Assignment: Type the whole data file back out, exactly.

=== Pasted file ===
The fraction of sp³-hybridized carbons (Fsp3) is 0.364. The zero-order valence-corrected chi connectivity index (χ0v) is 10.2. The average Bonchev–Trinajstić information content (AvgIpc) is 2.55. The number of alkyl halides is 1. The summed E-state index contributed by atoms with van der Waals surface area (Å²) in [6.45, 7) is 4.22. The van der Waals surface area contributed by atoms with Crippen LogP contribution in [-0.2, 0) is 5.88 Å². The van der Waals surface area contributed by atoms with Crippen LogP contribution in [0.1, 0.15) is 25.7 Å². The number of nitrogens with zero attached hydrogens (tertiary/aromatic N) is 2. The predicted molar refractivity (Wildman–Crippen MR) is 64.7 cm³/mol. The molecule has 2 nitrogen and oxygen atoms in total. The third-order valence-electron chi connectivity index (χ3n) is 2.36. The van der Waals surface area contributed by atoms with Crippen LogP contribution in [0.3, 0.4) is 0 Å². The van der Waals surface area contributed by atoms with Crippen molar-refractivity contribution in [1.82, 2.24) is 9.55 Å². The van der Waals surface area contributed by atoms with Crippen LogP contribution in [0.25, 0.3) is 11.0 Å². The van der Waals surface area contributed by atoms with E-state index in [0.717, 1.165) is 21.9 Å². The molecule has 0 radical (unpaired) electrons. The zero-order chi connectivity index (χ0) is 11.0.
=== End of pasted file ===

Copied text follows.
The fraction of sp³-hybridized carbons (Fsp3) is 0.364. The zero-order valence-corrected chi connectivity index (χ0v) is 10.2. The average Bonchev–Trinajstić information content (AvgIpc) is 2.55. The number of alkyl halides is 1. The summed E-state index contributed by atoms with van der Waals surface area (Å²) in [6.45, 7) is 4.22. The van der Waals surface area contributed by atoms with Crippen LogP contribution in [-0.2, 0) is 5.88 Å². The van der Waals surface area contributed by atoms with Crippen LogP contribution in [0.1, 0.15) is 25.7 Å². The number of nitrogens with zero attached hydrogens (tertiary/aromatic N) is 2. The predicted molar refractivity (Wildman–Crippen MR) is 64.7 cm³/mol. The molecule has 2 nitrogen and oxygen atoms in total. The third-order valence-electron chi connectivity index (χ3n) is 2.36. The van der Waals surface area contributed by atoms with Crippen LogP contribution in [0.3, 0.4) is 0 Å². The van der Waals surface area contributed by atoms with Crippen molar-refractivity contribution in [1.82, 2.24) is 9.55 Å². The van der Waals surface area contributed by atoms with Crippen LogP contribution in [0.25, 0.3) is 11.0 Å². The van der Waals surface area contributed by atoms with E-state index in [0.717, 1.165) is 21.9 Å². The molecule has 0 radical (unpaired) electrons. The zero-order chi connectivity index (χ0) is 11.0.